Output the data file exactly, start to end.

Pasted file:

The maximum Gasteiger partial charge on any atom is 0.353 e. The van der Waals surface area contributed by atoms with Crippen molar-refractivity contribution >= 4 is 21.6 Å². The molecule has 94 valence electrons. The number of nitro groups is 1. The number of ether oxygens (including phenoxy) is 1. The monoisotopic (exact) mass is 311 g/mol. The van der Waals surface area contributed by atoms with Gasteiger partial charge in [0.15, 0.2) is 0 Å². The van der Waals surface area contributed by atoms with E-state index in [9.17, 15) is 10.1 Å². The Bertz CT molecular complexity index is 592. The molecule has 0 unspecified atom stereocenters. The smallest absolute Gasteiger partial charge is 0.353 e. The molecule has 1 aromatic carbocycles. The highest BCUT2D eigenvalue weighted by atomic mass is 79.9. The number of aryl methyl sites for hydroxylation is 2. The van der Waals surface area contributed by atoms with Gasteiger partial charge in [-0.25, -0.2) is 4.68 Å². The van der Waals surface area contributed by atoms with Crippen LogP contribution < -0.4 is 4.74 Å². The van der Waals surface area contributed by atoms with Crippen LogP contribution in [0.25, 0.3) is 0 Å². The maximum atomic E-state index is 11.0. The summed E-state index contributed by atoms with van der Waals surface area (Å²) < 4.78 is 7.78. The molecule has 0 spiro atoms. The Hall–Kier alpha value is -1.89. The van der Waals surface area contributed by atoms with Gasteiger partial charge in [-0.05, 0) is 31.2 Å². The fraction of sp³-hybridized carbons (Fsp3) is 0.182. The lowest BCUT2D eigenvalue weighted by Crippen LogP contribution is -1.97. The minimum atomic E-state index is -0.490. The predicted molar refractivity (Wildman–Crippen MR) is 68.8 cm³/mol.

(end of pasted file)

The maximum Gasteiger partial charge on any atom is 0.353 e. The van der Waals surface area contributed by atoms with Crippen molar-refractivity contribution >= 4 is 21.6 Å². The molecule has 94 valence electrons. The number of nitro groups is 1. The number of ether oxygens (including phenoxy) is 1. The monoisotopic (exact) mass is 311 g/mol. The van der Waals surface area contributed by atoms with Gasteiger partial charge in [0.15, 0.2) is 0 Å². The van der Waals surface area contributed by atoms with E-state index in [9.17, 15) is 10.1 Å². The Bertz CT molecular complexity index is 592. The molecule has 0 unspecified atom stereocenters. The smallest absolute Gasteiger partial charge is 0.353 e. The molecule has 1 aromatic carbocycles. The highest BCUT2D eigenvalue weighted by atomic mass is 79.9. The number of aryl methyl sites for hydroxylation is 2. The van der Waals surface area contributed by atoms with Gasteiger partial charge in [-0.25, -0.2) is 4.68 Å². The van der Waals surface area contributed by atoms with Crippen LogP contribution < -0.4 is 4.74 Å². The van der Waals surface area contributed by atoms with Crippen LogP contribution in [0.25, 0.3) is 0 Å². The maximum atomic E-state index is 11.0. The summed E-state index contributed by atoms with van der Waals surface area (Å²) < 4.78 is 7.78. The molecule has 0 spiro atoms. The Hall–Kier alpha value is -1.89. The van der Waals surface area contributed by atoms with Gasteiger partial charge in [-0.05, 0) is 31.2 Å². The fraction of sp³-hybridized carbons (Fsp3) is 0.182. The lowest BCUT2D eigenvalue weighted by Crippen LogP contribution is -1.97. The minimum atomic E-state index is -0.490. The predicted molar refractivity (Wildman–Crippen MR) is 68.8 cm³/mol.